Chicago readers should visit Gallery 19’s exhibit The Construction Of featuring feminist artist Linda Adele Goodine, who works with photography, video, and performance art.

Linda Adele Goodine, Wisdom Tooth, 2010, polyflex photographic print

Linda Adele Goodine, Wisdom Tooth, polyflex photographic print

Linda Adele Goodine, Woolf, polyflex photographic print

Linda Adele Goodine, Woolf, polyflex photographic print

Goodine’s photographs in The Construction Of focus on her liberation from the feminine mystique. She spits teeth and wishbones into a pile resting next to an animal carcass, creating an image in which she ferociously rejects the restricting expectations of her gender. You can see the complete set of images from her Winter Tales series here.

Goodine also creates environmental art, focusing on endangered areas in New Zealand and the Florida Everglades. These series are full of beautiful color and highlight the transitions these spaces are undergoing while showing local wildlife.

Take a look at Gallery 19’s website or read a great review of the show (and see Antonio J. Martinez’s contrasting hyper-masculine photography) over at Newcity Art. The Construction Of runs until September 19th and is located at 1967 1/2 W Montrose Ave. Check it out!

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Female Gaze Friday: Sarah Faux’s “Man in Bed”

Representations of the male figure in art are far less common than works depicting women. A long history of straight men dominating the art world has led to many images of winsome women, but fewer of beautiful men (I’ve written on this subject before; if you’d like to read more about the lack of male figures in art check it out here).

Every Female Gaze Friday I will post a woman-created work of art depicting a man—one small act to reverse the male gaze! Not all images will be provocative, many will be nonsexual or even disturbing. Hopefully this will be a way of learning more about women artists (as well as looking at dudes)!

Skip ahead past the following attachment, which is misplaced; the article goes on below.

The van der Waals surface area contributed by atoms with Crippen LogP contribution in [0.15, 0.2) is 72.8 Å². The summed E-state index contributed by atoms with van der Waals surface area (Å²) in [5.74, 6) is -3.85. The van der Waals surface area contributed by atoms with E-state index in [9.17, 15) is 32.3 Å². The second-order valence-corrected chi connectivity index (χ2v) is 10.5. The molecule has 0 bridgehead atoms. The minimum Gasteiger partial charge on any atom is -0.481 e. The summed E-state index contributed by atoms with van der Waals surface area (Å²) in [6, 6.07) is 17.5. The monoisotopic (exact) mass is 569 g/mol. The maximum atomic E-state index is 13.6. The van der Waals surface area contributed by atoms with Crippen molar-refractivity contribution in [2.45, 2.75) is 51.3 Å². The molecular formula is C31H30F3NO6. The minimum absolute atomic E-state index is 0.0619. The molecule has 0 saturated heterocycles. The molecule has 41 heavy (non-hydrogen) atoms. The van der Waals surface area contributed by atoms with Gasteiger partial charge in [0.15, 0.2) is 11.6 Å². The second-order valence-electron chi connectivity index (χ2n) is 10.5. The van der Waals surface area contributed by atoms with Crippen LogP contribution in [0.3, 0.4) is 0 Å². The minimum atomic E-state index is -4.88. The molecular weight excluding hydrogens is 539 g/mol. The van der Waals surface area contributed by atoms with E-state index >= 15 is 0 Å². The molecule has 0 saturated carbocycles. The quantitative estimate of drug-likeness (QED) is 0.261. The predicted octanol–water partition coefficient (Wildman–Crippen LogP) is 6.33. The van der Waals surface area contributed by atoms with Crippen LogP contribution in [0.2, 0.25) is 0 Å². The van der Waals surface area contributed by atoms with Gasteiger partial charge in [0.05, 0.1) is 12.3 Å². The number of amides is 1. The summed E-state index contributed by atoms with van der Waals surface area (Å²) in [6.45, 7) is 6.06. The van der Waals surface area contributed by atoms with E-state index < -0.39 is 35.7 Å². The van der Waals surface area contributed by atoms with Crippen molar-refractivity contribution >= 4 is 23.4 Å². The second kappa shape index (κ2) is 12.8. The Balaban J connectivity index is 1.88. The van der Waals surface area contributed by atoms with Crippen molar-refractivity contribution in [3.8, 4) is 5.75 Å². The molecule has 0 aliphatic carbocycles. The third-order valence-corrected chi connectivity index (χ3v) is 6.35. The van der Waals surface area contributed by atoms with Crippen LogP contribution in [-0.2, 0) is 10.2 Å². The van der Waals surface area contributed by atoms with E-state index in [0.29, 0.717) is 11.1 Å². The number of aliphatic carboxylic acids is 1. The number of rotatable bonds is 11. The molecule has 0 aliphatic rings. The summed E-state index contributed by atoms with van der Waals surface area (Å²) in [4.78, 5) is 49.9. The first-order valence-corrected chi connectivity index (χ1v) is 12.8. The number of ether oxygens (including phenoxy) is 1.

This week’s piece is Man in Bed by contemporary painter Sarah Faux:

Sarah Faux, Man in Bed, 2012, oil and spray paint on canvas, 38 x 42

Sarah Faux, Man in Bed, 2012, oil and spray paint on canvas, 38 x 42

Critics have referred to Faux as a New Casualist (a movement marked by the “studied, passive-aggressive incompleteness to much of the most interesting abstract work that painters are making today.”) and compare her works to those of Jean Dubuffet and Jean-Michel Basquiat. Faux’s paintings are a mix of abstraction and representation; her work is generally figurative but undefined.

Faux is one of the artists at Woman Made Gallery’s Slippery Slope exhibit and her work, Man in Bed, is currently exhibited there. You can see more of Faux’s work on her website.

Check back on Fridays for more images of men by women. And feel free to suggest works of art or artists in the comments!

Take a look at our previous Female Gaze Friday: Nancy Grossman’s Male Figure.

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Female Gaze Friday: Nancy Grossman’s “Male Figure”

Representations of the male figure in art are far less common than works depicting women. A long history of straight men dominating the art world has led to many images of winsome women, but fewer of beautiful men (I’ve written on this subject before; if you’d like to read more about the lack of male figures in art check it out here).

Every Female Gaze Friday I will post a woman-created work of art depicting a man—one small act to reverse the male gaze! Not all images will be provocative, many will be nonsexual or even disturbing. Hopefully this will be a way of learning more about women artists (as well as looking at dudes)!

This week’s image is Male Figure by Nancy Grossman:

Nancy Grossman, Male Figure, 1971, wood, leather, and metal, 68 inches high, The Israel Museum, Jerusalem, gift of Joseph H. Hazen, New York, to the American Friends of the Israel Museum

Nancy Grossman, Male Figure, 1971, wood, leather, and metal, 68 inches high, The Israel Museum, Jerusalem, gift of Joseph H. Hazen, New York, to the American Friends of the Israel Museum

Grossman is well-known for her 1960s sculptures of heads covered with bondage gear. Although her figures present as male, at times she refers to them as self portraits which lends an interesting twist to the gendering of her work. You can learn more about Grossman and see more of her art here.

Check back on Fridays for more images of men by women. And feel free to suggest works of art or artists in the comments!